As a high school senior, I knew I was going to Baylor, and I knew the Bears were in the 2008 NCAA tournament. So naturally, I penciled in 11-seed Baylor to beat Purdue, a 6-seed.
For those of you who don’t know how this story ends, Baylor lost — it wasn’t even close. But it was my first taste of Baylor spirit, and that’s what this story is about.
As a freshman, I was convinced I would have four years of elite basketball to enjoy while I earned my degree. It didn’t exactly go that way, but I wouldn’t trade the experience for anything.
In 2009, the same athletic team that had stunned the college basketball world by earning the final berth in the tournament the year before could not find a defensive identity.
Coach Scott Drew turned around the season by substituting big man Josh Lomers into the starting lineup and instituting a 2-3 zone defense. His new scheme propelled Baylor to a place in the Big 12 tournament finals and a tough loss to Missouri.
The Bears qualified for the NIT and clawed their way to the finals.
I loved it. Drew loved it. The team loved it. Everyone loved it … for the time being.
This Bears team advanced to the Elite Eight and was clearly a team of destiny.
But then Baylor ran into Duke. The Bears lost a close game, mainly due to a late charging call against Quincy Acy — a foul that he still denies to this day.
Though the loss of shot-blocking machine Ekpe Udoh to the NBA draft was devastating, I was excited for the arrival of Perry Jones III, Baylor’s first top 10 recruit, and a projected top 5 NBA draft pick.
Yet without Tweety Carter, shooting guard LaceDarius Dunn just couldn’t get it going. Walton did not live up to lofty expectations in his sophomore season and Jones III — while outstanding — proved to be just as most other freshman: inconsistent.
Worse than that? He was declared ineligible before the Big 12 tournament because his mother had accepted loans for housing from his AAU coach, a family friend. Baylor Nation was livid and frustrated, but mostly disappointed.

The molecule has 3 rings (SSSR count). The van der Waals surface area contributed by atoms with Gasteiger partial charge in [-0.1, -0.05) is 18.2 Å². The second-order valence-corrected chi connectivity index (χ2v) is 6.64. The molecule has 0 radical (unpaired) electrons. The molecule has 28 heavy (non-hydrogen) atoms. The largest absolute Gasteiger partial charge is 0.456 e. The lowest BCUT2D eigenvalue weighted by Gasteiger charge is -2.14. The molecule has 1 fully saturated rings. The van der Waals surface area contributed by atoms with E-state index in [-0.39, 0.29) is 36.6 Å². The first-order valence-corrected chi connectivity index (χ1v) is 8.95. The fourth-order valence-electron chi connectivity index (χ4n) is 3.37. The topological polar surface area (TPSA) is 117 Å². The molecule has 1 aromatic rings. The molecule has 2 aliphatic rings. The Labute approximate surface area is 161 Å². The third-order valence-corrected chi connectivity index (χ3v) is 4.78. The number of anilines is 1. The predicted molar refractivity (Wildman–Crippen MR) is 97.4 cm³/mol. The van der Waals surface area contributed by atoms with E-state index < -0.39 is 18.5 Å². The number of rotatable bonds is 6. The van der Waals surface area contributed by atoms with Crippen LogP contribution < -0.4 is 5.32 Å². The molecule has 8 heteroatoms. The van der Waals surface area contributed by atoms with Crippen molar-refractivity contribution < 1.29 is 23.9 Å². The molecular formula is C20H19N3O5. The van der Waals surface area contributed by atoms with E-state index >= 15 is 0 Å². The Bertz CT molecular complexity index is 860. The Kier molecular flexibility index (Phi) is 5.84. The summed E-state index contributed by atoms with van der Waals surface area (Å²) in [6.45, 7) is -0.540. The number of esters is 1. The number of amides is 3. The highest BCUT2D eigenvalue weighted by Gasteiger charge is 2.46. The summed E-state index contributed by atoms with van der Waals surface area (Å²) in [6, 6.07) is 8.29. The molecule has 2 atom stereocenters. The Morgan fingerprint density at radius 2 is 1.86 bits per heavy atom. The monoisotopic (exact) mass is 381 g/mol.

By adding a stellar recruiting class to this year’s roster as well as transfer Brady Heslip, Drew made this Baylor team the most talented one yet.
Baylor basketball didn’t suffer its first loss until they went to Allen Fieldhouse to play Kansas, a nearly impossible place to win. In the Big 12 tournament, though, the Bears stunned the entire state of Kansas in consecutive wins against Kansas State and Kansas.
Once again, the stars seemed to align, with 3-seed Baylor advancing by playing lower seeded teams and avoiding 2-seed Duke. After impressive wins over 13-seed South Dakota State, former Big 12 rival and 11-seed Colorado, and 10-seed Xavier, they ran into 1-seed Kentucky, 2012’s juggernaut.
After the first four minutes I sent a text message to my father: “Are you watching?”
Four minutes later my father replied: “I wish I wasn’t.”
Things had gone from fantastic to horrible in that small time period. After Baylor’s assertive start to the game, Kentucky began to run the floor, not even giving Baylor’s newly revamped defense a chance to stop them. Yet I still watched every last second of it.
Because I had fallen in love with this school, and by extension this team, five years ago when I decided to attend Baylor University.
Scott Drew is the single nicest, happiest and hyper person I’ve ever met on this campus. And no one is friendlier than Quincy Acy off the court. Sure, he seems mean and angry, but he really just hates the rim. He loves people.
Brady Heslip? Best wingman ever. A.J. Walton? No one is more fun to play basketball with in the SLC than A.J.
Not only had I fallen in love with the idea of Baylor Basketball, but I had become friends with team members and gotten to know one of the nicest men ever — who also happened to be the head coach.
Baylor basketball may have taken 10 years off my life over the four years I went to school here, but they helped make those the best four years of my life.
Benjamin Friedman is a senior journalism major from Katy and served as the Bear Pit president this season.